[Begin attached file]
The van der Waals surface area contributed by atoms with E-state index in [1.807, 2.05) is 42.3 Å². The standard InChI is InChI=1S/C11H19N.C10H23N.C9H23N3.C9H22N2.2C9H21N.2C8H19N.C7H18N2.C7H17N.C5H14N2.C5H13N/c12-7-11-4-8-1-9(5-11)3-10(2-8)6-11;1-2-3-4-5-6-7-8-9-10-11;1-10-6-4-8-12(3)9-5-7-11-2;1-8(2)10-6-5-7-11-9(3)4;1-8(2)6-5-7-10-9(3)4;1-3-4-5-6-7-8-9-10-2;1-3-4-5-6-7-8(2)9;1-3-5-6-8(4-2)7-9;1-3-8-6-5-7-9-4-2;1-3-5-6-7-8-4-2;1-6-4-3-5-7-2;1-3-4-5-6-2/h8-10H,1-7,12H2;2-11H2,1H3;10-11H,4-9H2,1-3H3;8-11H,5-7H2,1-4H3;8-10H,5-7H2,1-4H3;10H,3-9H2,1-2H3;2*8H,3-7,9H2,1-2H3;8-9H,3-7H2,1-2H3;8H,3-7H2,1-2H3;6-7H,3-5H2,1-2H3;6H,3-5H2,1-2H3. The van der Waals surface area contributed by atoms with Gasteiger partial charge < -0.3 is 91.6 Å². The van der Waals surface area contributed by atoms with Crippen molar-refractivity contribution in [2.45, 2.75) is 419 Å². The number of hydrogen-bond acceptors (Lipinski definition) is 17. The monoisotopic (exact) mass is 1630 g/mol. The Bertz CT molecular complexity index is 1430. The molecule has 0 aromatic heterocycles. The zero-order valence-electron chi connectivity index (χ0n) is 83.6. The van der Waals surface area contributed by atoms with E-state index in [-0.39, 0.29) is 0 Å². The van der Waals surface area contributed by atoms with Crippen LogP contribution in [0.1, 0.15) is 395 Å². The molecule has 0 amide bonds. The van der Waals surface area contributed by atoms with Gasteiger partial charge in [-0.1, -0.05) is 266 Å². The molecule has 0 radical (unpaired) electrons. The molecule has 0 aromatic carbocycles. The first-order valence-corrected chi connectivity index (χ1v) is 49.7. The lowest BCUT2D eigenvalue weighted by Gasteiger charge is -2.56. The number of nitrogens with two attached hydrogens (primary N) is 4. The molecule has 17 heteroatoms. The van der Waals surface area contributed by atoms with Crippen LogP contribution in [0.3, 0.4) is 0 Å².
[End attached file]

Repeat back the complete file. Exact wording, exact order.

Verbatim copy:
The van der Waals surface area contributed by atoms with E-state index in [1.807, 2.05) is 42.3 Å². The standard InChI is InChI=1S/C11H19N.C10H23N.C9H23N3.C9H22N2.2C9H21N.2C8H19N.C7H18N2.C7H17N.C5H14N2.C5H13N/c12-7-11-4-8-1-9(5-11)3-10(2-8)6-11;1-2-3-4-5-6-7-8-9-10-11;1-10-6-4-8-12(3)9-5-7-11-2;1-8(2)10-6-5-7-11-9(3)4;1-8(2)6-5-7-10-9(3)4;1-3-4-5-6-7-8-9-10-2;1-3-4-5-6-7-8(2)9;1-3-5-6-8(4-2)7-9;1-3-8-6-5-7-9-4-2;1-3-5-6-7-8-4-2;1-6-4-3-5-7-2;1-3-4-5-6-2/h8-10H,1-7,12H2;2-11H2,1H3;10-11H,4-9H2,1-3H3;8-11H,5-7H2,1-4H3;8-10H,5-7H2,1-4H3;10H,3-9H2,1-2H3;2*8H,3-7,9H2,1-2H3;8-9H,3-7H2,1-2H3;8H,3-7H2,1-2H3;6-7H,3-5H2,1-2H3;6H,3-5H2,1-2H3. The van der Waals surface area contributed by atoms with Gasteiger partial charge < -0.3 is 91.6 Å². The van der Waals surface area contributed by atoms with Crippen molar-refractivity contribution in [2.45, 2.75) is 419 Å². The number of hydrogen-bond acceptors (Lipinski definition) is 17. The monoisotopic (exact) mass is 1630 g/mol. The Bertz CT molecular complexity index is 1430. The molecule has 0 aromatic heterocycles. The zero-order valence-electron chi connectivity index (χ0n) is 83.6. The van der Waals surface area contributed by atoms with E-state index in [-0.39, 0.29) is 0 Å². The van der Waals surface area contributed by atoms with Crippen LogP contribution in [0.1, 0.15) is 395 Å². The molecule has 0 amide bonds. The van der Waals surface area contributed by atoms with Gasteiger partial charge in [-0.1, -0.05) is 266 Å². The molecule has 0 radical (unpaired) electrons. The molecule has 0 aromatic carbocycles. The first-order valence-corrected chi connectivity index (χ1v) is 49.7. The lowest BCUT2D eigenvalue weighted by Gasteiger charge is -2.56. The number of nitrogens with two attached hydrogens (primary N) is 4. The molecule has 17 heteroatoms. The van der Waals surface area contributed by atoms with Crippen LogP contribution in [0.3, 0.4) is 0 Å².